Originally published 07/28/2013
A chance request in 2004 for a 19th-century German book about the Mississippi River was what alerted the National Library of Sweden that dozens of rare books from its collection had been stolen. Now that volume and another valuable antique book that contains early maps of America have been recovered and are being returned to library officials at a ceremony on Wednesday at the office of the United States Attorney in Manhattan. These books were part of sensational heist engineered by Anders Burius, a senior librarian dubbed the “Royal Library Man,” who committed suicide shortly after his arrest nine years ago. A crack in the case first came last year after a rare atlas from 1597 was recovered. Mr. Burius sold or consigned at least 13 of the books to Ketterer Kunst, a German auction house....
Originally published 07/16/2013
The U.S. Army has conceded a significant loss of records documenting battlefield action and other operations in Iraq and Afghanistan and has launched a global search to recover and consolidate field records from the wars.In an order to all commands and a separate letter to leaders of the House Committee on Veterans’ Affairs, Secretary of the Army John McHugh said the service also is taking immediate steps to clarify responsibility for wartime recordkeeping....
Originally published 07/11/2013
A UNIQUE collection of burgh records - the only archive to have survived in Scotland dating back to the 14th Century - has been ranked alongside the Domesday Book and Winston Churchill’s archive in Britain’s list of globally important documents.The ancient collection of Aberdeen burgh records, now held by Aberdeen City and Aberdeenshire Archives, has been chosen for inclusion on an eleven-strong list of treasured documents on the UK Register of Important Documentary Heritage, part of the UNESCO’s online Memory of the World Programme.Written in Latin and old Scots, the archives cover eight volumes, dating from 1398 to 1509, and represent the oldest and most complete set of burgh records in Scotland, charting local government in the Granite City in medieval times....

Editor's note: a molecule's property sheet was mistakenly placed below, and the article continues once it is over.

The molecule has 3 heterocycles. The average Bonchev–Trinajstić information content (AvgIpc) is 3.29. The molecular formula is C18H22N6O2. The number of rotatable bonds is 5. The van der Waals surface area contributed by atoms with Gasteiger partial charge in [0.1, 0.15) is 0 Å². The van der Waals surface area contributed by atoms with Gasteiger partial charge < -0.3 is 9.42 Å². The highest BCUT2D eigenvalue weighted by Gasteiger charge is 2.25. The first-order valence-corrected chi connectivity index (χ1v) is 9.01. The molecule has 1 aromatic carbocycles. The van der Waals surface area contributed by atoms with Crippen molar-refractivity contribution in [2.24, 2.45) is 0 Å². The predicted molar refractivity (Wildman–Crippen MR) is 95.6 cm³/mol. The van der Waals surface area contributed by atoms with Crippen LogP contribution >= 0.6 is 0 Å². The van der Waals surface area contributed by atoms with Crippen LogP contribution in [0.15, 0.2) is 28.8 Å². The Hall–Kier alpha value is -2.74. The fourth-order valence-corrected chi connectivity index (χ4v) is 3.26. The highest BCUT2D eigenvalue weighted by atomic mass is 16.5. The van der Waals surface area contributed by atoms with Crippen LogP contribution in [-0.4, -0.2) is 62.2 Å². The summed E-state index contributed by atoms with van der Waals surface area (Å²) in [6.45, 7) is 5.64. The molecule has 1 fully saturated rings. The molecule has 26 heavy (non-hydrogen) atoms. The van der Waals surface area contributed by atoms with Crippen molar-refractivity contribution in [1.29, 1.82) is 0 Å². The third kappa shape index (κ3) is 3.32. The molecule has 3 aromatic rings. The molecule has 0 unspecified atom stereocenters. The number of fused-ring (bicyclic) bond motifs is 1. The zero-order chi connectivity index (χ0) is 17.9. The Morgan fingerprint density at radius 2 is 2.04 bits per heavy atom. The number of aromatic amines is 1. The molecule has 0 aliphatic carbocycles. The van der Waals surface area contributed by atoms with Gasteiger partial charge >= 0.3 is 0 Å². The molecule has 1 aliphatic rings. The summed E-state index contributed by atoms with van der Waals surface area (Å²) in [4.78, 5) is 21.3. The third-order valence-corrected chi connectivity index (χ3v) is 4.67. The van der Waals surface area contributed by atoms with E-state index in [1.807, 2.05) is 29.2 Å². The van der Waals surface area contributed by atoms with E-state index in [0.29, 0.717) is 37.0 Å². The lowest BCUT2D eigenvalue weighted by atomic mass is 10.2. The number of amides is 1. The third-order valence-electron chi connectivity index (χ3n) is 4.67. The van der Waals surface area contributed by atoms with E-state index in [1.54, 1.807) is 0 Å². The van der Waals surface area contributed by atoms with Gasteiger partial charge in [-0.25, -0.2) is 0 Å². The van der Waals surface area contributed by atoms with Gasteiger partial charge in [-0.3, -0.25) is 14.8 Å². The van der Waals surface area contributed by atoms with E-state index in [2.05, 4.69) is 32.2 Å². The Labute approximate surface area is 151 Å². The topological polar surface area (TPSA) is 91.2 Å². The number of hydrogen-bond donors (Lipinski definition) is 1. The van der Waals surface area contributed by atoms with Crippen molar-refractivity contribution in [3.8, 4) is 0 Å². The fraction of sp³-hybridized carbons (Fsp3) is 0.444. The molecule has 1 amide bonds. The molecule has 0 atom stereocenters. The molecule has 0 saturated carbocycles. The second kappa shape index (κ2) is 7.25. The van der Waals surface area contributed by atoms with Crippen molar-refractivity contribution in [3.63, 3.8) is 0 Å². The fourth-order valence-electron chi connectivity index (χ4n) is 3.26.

Originally published 06/07/2013
In an institution where seniority has long been prized, Representative John D. Dingell Jr. of Michigan is about to set a new standard with 57 years, 5 months and 26 days of House service — a remarkable tenure that spans more than a quarter of the existence of Congress.On Friday, Mr. Dingell, 86, the former Democratic powerhouse who asserted jurisdiction over vast expanses of federal policy as the intimidating chairman of the Energy and Commerce Committee, will become the longest-serving member of Congress in history with his 20,997th day as a representative, surpassing the record held by Senator Robert C. Byrd, Democrat of West Virginia. Unlike Mr. Byrd, who rose from poverty in the Appalachian coalfields, Mr. Dingell was, in his own words, “a child of the House.” He made his first appearance on the House floor at the age of 6, when his father was elected in 1933; he went on to become a Congressional page; and after his father died in 1955 he successfully ran for his seat at the age of 29....
- New PBS DVD From Henry Louis Gates Jr. Explores African Influence on the Caribbean
- The Council on Foreign Relations Honors Kissinger Critic
- Architectural historian discovers Chartres Cathedral has started faking it
- Rick Perlstein hits back at a critic of his book on Reagan
- So Historians Are Surprised by What DNA Can Tell Us?